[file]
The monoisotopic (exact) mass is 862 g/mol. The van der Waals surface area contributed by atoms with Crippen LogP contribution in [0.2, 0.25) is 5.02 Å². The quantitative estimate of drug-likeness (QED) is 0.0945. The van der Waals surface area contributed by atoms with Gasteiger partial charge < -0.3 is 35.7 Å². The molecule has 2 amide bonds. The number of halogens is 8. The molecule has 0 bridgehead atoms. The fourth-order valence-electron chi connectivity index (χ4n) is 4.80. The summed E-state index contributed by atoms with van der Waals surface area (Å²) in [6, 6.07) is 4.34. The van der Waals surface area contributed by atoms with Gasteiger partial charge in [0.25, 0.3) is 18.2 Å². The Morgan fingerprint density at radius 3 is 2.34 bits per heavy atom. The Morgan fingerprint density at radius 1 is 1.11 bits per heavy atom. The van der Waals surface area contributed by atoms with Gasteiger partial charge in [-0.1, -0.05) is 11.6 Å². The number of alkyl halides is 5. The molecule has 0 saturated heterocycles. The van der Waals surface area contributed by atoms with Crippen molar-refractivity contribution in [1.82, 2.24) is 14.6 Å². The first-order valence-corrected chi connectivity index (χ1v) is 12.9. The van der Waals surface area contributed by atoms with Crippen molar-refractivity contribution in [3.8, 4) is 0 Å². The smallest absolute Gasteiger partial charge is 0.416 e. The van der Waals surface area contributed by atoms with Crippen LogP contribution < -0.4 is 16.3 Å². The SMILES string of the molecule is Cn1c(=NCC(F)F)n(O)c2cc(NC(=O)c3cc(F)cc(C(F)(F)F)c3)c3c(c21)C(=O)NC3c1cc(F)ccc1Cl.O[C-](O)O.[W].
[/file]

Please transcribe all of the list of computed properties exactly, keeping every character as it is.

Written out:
The monoisotopic (exact) mass is 862 g/mol. The van der Waals surface area contributed by atoms with Crippen LogP contribution in [0.2, 0.25) is 5.02 Å². The quantitative estimate of drug-likeness (QED) is 0.0945. The van der Waals surface area contributed by atoms with Gasteiger partial charge < -0.3 is 35.7 Å². The molecule has 2 amide bonds. The number of halogens is 8. The molecule has 0 bridgehead atoms. The fourth-order valence-electron chi connectivity index (χ4n) is 4.80. The summed E-state index contributed by atoms with van der Waals surface area (Å²) in [6, 6.07) is 4.34. The van der Waals surface area contributed by atoms with Gasteiger partial charge in [0.25, 0.3) is 18.2 Å². The Morgan fingerprint density at radius 3 is 2.34 bits per heavy atom. The Morgan fingerprint density at radius 1 is 1.11 bits per heavy atom. The van der Waals surface area contributed by atoms with Gasteiger partial charge in [-0.1, -0.05) is 11.6 Å². The number of alkyl halides is 5. The molecule has 0 saturated heterocycles. The van der Waals surface area contributed by atoms with Crippen molar-refractivity contribution in [1.82, 2.24) is 14.6 Å². The first-order valence-corrected chi connectivity index (χ1v) is 12.9. The van der Waals surface area contributed by atoms with Crippen molar-refractivity contribution in [3.8, 4) is 0 Å². The smallest absolute Gasteiger partial charge is 0.416 e. The van der Waals surface area contributed by atoms with Crippen LogP contribution < -0.4 is 16.3 Å². The SMILES string of the molecule is Cn1c(=NCC(F)F)n(O)c2cc(NC(=O)c3cc(F)cc(C(F)(F)F)c3)c3c(c21)C(=O)NC3c1cc(F)ccc1Cl.O[C-](O)O.[W].